Pop culture obsessives writing for the pop culture obsessed.
Pop culture obsessives writing for the pop culture obsessed.

The Fabulous Baker Boys

The Fabulous Baker Boys endures as a film, if only for the iconic image of Michelle Pfeiffer writhing atop Jeff Bridges' piano in a sultry red dress as she struts through a famously libidinous version of "Makin' Whoopee." When the film was released in 1989, much of its buzz centered on Pfeiffer's brow-raising turn as a hooker-turned-songbird, and the novelty of real-life brothers Jeff and Beau Bridges playing a piano-playing family act who long ago resigned themselves to a low-rent show-business career that's all business, no show. Without those two attention-grabbing hooks, Steve Kloves' low-key character study probably would have been unfairly overlooked. American studios turned out plot-light, atmosphere-heavy observational gems like this throughout the '70s, but when Baker Boys hit screens in the late '80s, its understated, world-weary sophistication stood out like a Cole Porter ballad sandwiched between generic Top 40 R&B hits.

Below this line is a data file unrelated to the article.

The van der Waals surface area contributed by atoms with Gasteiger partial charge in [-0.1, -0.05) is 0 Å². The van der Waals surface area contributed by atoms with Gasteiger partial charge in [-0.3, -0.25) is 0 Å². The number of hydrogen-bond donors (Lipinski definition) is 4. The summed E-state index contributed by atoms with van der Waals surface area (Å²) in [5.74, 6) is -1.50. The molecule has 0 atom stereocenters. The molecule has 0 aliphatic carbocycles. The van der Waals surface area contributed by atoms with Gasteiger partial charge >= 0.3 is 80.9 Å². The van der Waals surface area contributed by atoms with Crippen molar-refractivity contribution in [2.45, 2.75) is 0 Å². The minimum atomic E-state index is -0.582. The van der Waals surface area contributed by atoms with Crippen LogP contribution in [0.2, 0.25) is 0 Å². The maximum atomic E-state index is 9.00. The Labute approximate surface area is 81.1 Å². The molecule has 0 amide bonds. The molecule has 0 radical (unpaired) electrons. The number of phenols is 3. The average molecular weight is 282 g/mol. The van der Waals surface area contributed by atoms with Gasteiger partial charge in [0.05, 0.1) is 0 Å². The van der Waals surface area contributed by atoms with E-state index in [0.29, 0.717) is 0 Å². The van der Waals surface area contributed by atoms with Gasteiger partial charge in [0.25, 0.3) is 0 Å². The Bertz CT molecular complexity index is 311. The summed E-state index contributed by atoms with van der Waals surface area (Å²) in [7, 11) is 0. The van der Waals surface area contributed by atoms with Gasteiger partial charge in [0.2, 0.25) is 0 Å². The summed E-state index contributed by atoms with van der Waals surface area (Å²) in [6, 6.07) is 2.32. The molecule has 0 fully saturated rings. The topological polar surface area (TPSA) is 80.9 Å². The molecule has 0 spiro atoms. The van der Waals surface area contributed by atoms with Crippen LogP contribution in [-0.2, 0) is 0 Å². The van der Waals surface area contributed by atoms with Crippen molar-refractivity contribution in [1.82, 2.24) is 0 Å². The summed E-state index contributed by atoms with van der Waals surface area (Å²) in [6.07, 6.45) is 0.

In a rare big-screen turn, TV-movie fixture Beau plays an uptight middle-manager lounge musician who's too wrapped up in being a good, responsible older brother to notice the misery and despair simmering in his more gifted sibling, Jeff. Pfeiffer's arrival as the brothers' new singer and Jeff's temporary lover injects new life into their act, but also highlights the go-nowhere emptiness of Jeff's squandered life and career, and the tension underlying the brothers' relationship.

Pfeiffer plays a tough, sharp-tongued survivor pragmatic enough to realize that prostitution is just another form of show business, and show business is just another form of prostitution. With humor that cuts through a deep undercurrent of sadness, Baker Boys captures the rinky-dink milieu of second-rate lounges, where patron kibitzing threatens to drown out the piano-tinkling of the paid entertainment. Ace cinematographer Michael Ballhaus lends the film a boozy, smoky glamour, but after Pfeiffer leaves the act and Jeff begins to bottom out, the film starts to meander. Though it lacks momentum as it ambles to a close, Baker Boys is nevertheless a touching, sly, resonant look at the joy and pain of collaboration, and the way jaded souls cut themselves off from their emotions to keep heartache at bay, but ultimately end up hurting each other all the same.

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